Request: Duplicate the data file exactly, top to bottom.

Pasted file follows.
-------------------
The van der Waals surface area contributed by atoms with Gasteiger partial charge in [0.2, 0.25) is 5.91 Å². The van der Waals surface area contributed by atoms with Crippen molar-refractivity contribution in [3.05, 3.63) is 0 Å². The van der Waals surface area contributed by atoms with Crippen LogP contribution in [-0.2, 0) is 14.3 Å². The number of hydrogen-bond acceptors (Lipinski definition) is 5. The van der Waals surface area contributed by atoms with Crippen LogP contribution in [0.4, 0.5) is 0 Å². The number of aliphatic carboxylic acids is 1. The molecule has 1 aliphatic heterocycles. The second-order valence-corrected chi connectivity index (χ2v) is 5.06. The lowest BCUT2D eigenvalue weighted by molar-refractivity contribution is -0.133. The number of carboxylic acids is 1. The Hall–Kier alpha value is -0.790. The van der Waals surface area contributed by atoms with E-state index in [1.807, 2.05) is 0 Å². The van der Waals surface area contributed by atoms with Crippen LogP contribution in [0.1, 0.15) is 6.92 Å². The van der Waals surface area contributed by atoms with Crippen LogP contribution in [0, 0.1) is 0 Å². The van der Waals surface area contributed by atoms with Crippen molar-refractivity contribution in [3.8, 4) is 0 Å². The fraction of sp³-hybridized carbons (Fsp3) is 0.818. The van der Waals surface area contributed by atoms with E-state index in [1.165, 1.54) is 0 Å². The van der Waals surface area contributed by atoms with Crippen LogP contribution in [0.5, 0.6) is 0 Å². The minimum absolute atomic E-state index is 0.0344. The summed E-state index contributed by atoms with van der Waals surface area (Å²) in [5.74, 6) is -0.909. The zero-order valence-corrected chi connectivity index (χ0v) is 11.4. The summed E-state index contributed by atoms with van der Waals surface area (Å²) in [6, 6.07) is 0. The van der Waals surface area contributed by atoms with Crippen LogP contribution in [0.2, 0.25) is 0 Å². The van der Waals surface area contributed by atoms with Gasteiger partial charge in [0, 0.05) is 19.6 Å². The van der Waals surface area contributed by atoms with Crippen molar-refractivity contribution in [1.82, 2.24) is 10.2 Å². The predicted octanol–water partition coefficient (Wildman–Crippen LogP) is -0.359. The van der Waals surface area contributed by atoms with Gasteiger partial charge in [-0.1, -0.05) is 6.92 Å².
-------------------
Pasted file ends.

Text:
The van der Waals surface area contributed by atoms with Gasteiger partial charge in [0.2, 0.25) is 5.91 Å². The van der Waals surface area contributed by atoms with Crippen molar-refractivity contribution in [3.05, 3.63) is 0 Å². The van der Waals surface area contributed by atoms with Crippen LogP contribution in [-0.2, 0) is 14.3 Å². The number of hydrogen-bond acceptors (Lipinski definition) is 5. The van der Waals surface area contributed by atoms with Crippen LogP contribution in [0.4, 0.5) is 0 Å². The number of aliphatic carboxylic acids is 1. The molecule has 1 aliphatic heterocycles. The second-order valence-corrected chi connectivity index (χ2v) is 5.06. The lowest BCUT2D eigenvalue weighted by molar-refractivity contribution is -0.133. The number of carboxylic acids is 1. The Hall–Kier alpha value is -0.790. The van der Waals surface area contributed by atoms with E-state index in [1.807, 2.05) is 0 Å². The van der Waals surface area contributed by atoms with Crippen LogP contribution in [0.1, 0.15) is 6.92 Å². The van der Waals surface area contributed by atoms with Crippen LogP contribution in [0, 0.1) is 0 Å². The van der Waals surface area contributed by atoms with Crippen molar-refractivity contribution in [3.8, 4) is 0 Å². The fraction of sp³-hybridized carbons (Fsp3) is 0.818. The van der Waals surface area contributed by atoms with E-state index in [1.165, 1.54) is 0 Å². The van der Waals surface area contributed by atoms with Crippen LogP contribution in [0.5, 0.6) is 0 Å². The minimum absolute atomic E-state index is 0.0344. The summed E-state index contributed by atoms with van der Waals surface area (Å²) in [5.74, 6) is -0.909. The zero-order valence-corrected chi connectivity index (χ0v) is 11.4. The summed E-state index contributed by atoms with van der Waals surface area (Å²) in [6, 6.07) is 0. The van der Waals surface area contributed by atoms with Crippen LogP contribution in [0.2, 0.25) is 0 Å². The van der Waals surface area contributed by atoms with Gasteiger partial charge in [0, 0.05) is 19.6 Å². The van der Waals surface area contributed by atoms with Crippen molar-refractivity contribution in [1.82, 2.24) is 10.2 Å². The predicted octanol–water partition coefficient (Wildman–Crippen LogP) is -0.359. The van der Waals surface area contributed by atoms with Gasteiger partial charge in [-0.1, -0.05) is 6.92 Å².